Just when the diamond market was beginning to show signs of recovery, De Beers, the world’s largest producer by value, revealed that the outbreak of the novel coronavirus had affected its sale of roughs in February, which dropped by 36% from January.
The company sold $355 million of rough diamonds in the second cycle of the year compared with $551 million for the first cycle of the year, as it deferred allocations due to the virus impact on Chinese focused customers. The figure was 28% lower than sales in the same period of 2019.
China accounts for about 14% of global consumption of polished gems, making it the biggest market outside the US, data from De Beers shows.
De Beers, which sells diamonds to a handpicked group of about 80 buyers 10 times a year at events called sights, has reported sales of $906 million so far this year, the slowest start since it first released data on its sales in early 2016.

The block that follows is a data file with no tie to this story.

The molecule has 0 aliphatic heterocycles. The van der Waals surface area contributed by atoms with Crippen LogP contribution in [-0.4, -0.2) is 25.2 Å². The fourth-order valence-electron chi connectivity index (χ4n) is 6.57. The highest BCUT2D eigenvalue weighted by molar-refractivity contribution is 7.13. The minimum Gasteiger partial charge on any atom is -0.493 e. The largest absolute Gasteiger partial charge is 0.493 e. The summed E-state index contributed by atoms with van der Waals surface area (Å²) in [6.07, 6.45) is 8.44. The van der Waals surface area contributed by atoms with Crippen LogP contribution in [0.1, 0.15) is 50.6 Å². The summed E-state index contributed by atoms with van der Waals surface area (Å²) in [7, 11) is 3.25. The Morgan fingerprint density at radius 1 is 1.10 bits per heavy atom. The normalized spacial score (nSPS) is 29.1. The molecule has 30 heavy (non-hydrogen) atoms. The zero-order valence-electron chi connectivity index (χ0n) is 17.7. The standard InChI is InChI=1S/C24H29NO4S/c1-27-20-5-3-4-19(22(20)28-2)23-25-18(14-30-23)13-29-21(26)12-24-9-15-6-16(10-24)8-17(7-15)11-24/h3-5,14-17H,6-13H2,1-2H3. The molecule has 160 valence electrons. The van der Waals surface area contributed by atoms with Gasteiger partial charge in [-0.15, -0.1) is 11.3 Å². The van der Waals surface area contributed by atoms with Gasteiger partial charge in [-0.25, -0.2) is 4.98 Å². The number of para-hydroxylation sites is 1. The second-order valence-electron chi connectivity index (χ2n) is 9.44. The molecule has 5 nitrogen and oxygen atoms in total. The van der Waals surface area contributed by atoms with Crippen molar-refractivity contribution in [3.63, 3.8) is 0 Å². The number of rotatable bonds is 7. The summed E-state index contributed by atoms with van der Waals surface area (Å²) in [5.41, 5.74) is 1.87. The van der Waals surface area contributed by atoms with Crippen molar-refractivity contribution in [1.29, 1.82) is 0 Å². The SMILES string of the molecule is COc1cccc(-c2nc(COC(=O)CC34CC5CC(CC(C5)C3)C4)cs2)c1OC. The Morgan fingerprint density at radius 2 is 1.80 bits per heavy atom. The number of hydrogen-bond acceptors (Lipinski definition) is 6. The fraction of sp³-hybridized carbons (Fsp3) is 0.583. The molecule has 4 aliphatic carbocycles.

In February, it reported its worst set of earnings since Anglo American (LON:AAL) acquired it in 2012.
“Today’s sales miss should not come as a surprise to the market given the disruption caused by the Covid-19 outbreak,” Morgan Stanley analysts said in a note.
The investment bank cut its full-year diamond sales forecast of $4,3 billion by 2% after De Beer’s sales data.
Global demand for all types of diamonds fell between 2018 and 2019, affecting small stones producers the most, due to an oversupply in that segment that dragged prices down.
Increasing demand for synthetic diamonds also weighed on prices. Man-made stones require less investment than mined ones and can offer more attractive margins.